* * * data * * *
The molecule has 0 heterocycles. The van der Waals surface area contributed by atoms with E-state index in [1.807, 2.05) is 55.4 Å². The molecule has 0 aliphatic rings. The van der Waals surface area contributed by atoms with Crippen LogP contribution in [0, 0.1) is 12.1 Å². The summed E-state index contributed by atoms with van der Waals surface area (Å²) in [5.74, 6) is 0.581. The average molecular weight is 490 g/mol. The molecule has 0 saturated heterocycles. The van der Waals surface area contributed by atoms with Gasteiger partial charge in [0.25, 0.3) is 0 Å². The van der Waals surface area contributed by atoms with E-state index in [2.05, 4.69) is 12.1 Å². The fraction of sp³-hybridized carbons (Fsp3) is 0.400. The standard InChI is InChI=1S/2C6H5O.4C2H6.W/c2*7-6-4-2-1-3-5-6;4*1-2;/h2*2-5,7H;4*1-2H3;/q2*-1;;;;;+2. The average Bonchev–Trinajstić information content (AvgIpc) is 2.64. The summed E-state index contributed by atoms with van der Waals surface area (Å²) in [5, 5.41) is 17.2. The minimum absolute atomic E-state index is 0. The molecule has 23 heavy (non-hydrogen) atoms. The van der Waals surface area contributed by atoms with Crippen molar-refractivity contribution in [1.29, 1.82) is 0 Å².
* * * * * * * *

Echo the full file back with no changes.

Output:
The molecule has 0 heterocycles. The van der Waals surface area contributed by atoms with E-state index in [1.807, 2.05) is 55.4 Å². The molecule has 0 aliphatic rings. The van der Waals surface area contributed by atoms with Crippen LogP contribution in [0, 0.1) is 12.1 Å². The summed E-state index contributed by atoms with van der Waals surface area (Å²) in [5.74, 6) is 0.581. The average molecular weight is 490 g/mol. The molecule has 0 saturated heterocycles. The van der Waals surface area contributed by atoms with Gasteiger partial charge in [0.25, 0.3) is 0 Å². The van der Waals surface area contributed by atoms with E-state index in [2.05, 4.69) is 12.1 Å². The fraction of sp³-hybridized carbons (Fsp3) is 0.400. The standard InChI is InChI=1S/2C6H5O.4C2H6.W/c2*7-6-4-2-1-3-5-6;4*1-2;/h2*2-5,7H;4*1-2H3;/q2*-1;;;;;+2. The average Bonchev–Trinajstić information content (AvgIpc) is 2.64. The summed E-state index contributed by atoms with van der Waals surface area (Å²) in [5, 5.41) is 17.2. The minimum absolute atomic E-state index is 0. The molecule has 23 heavy (non-hydrogen) atoms. The van der Waals surface area contributed by atoms with Crippen molar-refractivity contribution in [1.29, 1.82) is 0 Å².